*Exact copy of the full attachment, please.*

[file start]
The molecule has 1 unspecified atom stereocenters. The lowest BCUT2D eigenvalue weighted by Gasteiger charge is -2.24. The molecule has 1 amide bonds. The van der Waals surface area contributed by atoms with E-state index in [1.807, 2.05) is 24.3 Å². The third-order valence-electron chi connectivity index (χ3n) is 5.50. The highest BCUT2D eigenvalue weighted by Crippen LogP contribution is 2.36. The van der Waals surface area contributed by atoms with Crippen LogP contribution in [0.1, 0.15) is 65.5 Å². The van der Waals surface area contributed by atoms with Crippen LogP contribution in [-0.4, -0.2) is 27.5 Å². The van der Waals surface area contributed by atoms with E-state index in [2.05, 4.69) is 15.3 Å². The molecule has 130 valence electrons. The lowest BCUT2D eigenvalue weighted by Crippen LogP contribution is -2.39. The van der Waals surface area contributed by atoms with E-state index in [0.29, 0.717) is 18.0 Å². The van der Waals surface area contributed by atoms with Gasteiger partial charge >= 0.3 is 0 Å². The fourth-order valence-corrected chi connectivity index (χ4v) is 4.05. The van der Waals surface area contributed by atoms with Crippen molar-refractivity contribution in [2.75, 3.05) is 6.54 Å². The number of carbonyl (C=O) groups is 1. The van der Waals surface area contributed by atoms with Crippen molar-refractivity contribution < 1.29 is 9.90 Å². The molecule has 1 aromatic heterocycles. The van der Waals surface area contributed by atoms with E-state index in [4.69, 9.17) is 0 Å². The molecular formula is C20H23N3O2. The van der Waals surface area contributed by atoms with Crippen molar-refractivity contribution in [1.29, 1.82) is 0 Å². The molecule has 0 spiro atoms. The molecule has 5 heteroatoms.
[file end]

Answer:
The molecule has 1 unspecified atom stereocenters. The lowest BCUT2D eigenvalue weighted by Gasteiger charge is -2.24. The molecule has 1 amide bonds. The van der Waals surface area contributed by atoms with E-state index in [1.807, 2.05) is 24.3 Å². The third-order valence-electron chi connectivity index (χ3n) is 5.50. The highest BCUT2D eigenvalue weighted by Crippen LogP contribution is 2.36. The van der Waals surface area contributed by atoms with Crippen LogP contribution in [0.1, 0.15) is 65.5 Å². The van der Waals surface area contributed by atoms with Crippen LogP contribution in [-0.4, -0.2) is 27.5 Å². The van der Waals surface area contributed by atoms with E-state index in [2.05, 4.69) is 15.3 Å². The molecule has 130 valence electrons. The lowest BCUT2D eigenvalue weighted by Crippen LogP contribution is -2.39. The van der Waals surface area contributed by atoms with E-state index in [0.29, 0.717) is 18.0 Å². The van der Waals surface area contributed by atoms with Gasteiger partial charge >= 0.3 is 0 Å². The fourth-order valence-corrected chi connectivity index (χ4v) is 4.05. The van der Waals surface area contributed by atoms with Crippen molar-refractivity contribution in [2.75, 3.05) is 6.54 Å². The number of carbonyl (C=O) groups is 1. The van der Waals surface area contributed by atoms with Crippen molar-refractivity contribution < 1.29 is 9.90 Å². The molecule has 1 aromatic heterocycles. The van der Waals surface area contributed by atoms with E-state index in [4.69, 9.17) is 0 Å². The molecular formula is C20H23N3O2. The van der Waals surface area contributed by atoms with Crippen molar-refractivity contribution in [1.29, 1.82) is 0 Å². The molecule has 0 spiro atoms. The molecule has 5 heteroatoms.